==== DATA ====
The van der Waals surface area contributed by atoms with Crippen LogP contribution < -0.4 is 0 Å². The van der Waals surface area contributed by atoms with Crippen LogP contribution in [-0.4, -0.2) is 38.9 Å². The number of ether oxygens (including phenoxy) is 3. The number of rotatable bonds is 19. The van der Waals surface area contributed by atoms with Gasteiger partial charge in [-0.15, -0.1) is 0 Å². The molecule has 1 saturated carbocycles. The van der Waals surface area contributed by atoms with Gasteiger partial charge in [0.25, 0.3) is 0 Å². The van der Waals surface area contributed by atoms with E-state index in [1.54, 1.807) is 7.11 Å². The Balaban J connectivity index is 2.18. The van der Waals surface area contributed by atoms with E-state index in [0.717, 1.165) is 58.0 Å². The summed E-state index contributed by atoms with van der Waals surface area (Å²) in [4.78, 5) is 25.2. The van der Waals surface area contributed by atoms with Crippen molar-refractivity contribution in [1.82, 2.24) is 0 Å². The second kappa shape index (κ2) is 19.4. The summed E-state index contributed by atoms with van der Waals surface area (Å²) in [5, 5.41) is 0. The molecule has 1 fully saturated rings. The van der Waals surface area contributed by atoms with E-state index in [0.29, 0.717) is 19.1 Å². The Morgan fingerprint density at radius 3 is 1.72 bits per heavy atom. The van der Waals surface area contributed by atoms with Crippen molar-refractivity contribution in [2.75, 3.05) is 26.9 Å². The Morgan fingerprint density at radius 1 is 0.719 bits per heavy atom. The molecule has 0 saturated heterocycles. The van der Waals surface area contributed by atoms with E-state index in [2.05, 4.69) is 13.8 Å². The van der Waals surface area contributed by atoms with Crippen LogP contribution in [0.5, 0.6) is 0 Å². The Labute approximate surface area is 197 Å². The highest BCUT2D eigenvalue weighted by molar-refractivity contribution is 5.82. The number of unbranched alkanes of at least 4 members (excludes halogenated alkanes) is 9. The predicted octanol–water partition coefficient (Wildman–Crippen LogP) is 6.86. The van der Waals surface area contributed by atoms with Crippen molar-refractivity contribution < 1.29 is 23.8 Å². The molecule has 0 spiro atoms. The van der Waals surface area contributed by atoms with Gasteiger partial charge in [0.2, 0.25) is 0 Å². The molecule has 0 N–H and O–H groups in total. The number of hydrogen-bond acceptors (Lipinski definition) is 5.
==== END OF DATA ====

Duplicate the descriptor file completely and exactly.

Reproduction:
The van der Waals surface area contributed by atoms with Crippen LogP contribution < -0.4 is 0 Å². The van der Waals surface area contributed by atoms with Crippen LogP contribution in [-0.4, -0.2) is 38.9 Å². The number of ether oxygens (including phenoxy) is 3. The number of rotatable bonds is 19. The van der Waals surface area contributed by atoms with Gasteiger partial charge in [-0.15, -0.1) is 0 Å². The molecule has 1 saturated carbocycles. The van der Waals surface area contributed by atoms with Gasteiger partial charge in [0.25, 0.3) is 0 Å². The van der Waals surface area contributed by atoms with E-state index in [1.54, 1.807) is 7.11 Å². The Balaban J connectivity index is 2.18. The van der Waals surface area contributed by atoms with E-state index in [0.717, 1.165) is 58.0 Å². The summed E-state index contributed by atoms with van der Waals surface area (Å²) in [4.78, 5) is 25.2. The van der Waals surface area contributed by atoms with Crippen molar-refractivity contribution in [1.82, 2.24) is 0 Å². The second kappa shape index (κ2) is 19.4. The summed E-state index contributed by atoms with van der Waals surface area (Å²) in [5, 5.41) is 0. The molecule has 1 fully saturated rings. The van der Waals surface area contributed by atoms with E-state index in [0.29, 0.717) is 19.1 Å². The Morgan fingerprint density at radius 3 is 1.72 bits per heavy atom. The van der Waals surface area contributed by atoms with Crippen molar-refractivity contribution in [2.75, 3.05) is 26.9 Å². The Morgan fingerprint density at radius 1 is 0.719 bits per heavy atom. The molecule has 0 saturated heterocycles. The van der Waals surface area contributed by atoms with E-state index in [2.05, 4.69) is 13.8 Å². The van der Waals surface area contributed by atoms with Crippen LogP contribution in [0.5, 0.6) is 0 Å². The Labute approximate surface area is 197 Å². The highest BCUT2D eigenvalue weighted by molar-refractivity contribution is 5.82. The number of unbranched alkanes of at least 4 members (excludes halogenated alkanes) is 9. The predicted octanol–water partition coefficient (Wildman–Crippen LogP) is 6.86. The van der Waals surface area contributed by atoms with Crippen molar-refractivity contribution < 1.29 is 23.8 Å². The molecule has 0 spiro atoms. The van der Waals surface area contributed by atoms with Gasteiger partial charge in [0.2, 0.25) is 0 Å². The molecule has 0 N–H and O–H groups in total. The number of hydrogen-bond acceptors (Lipinski definition) is 5.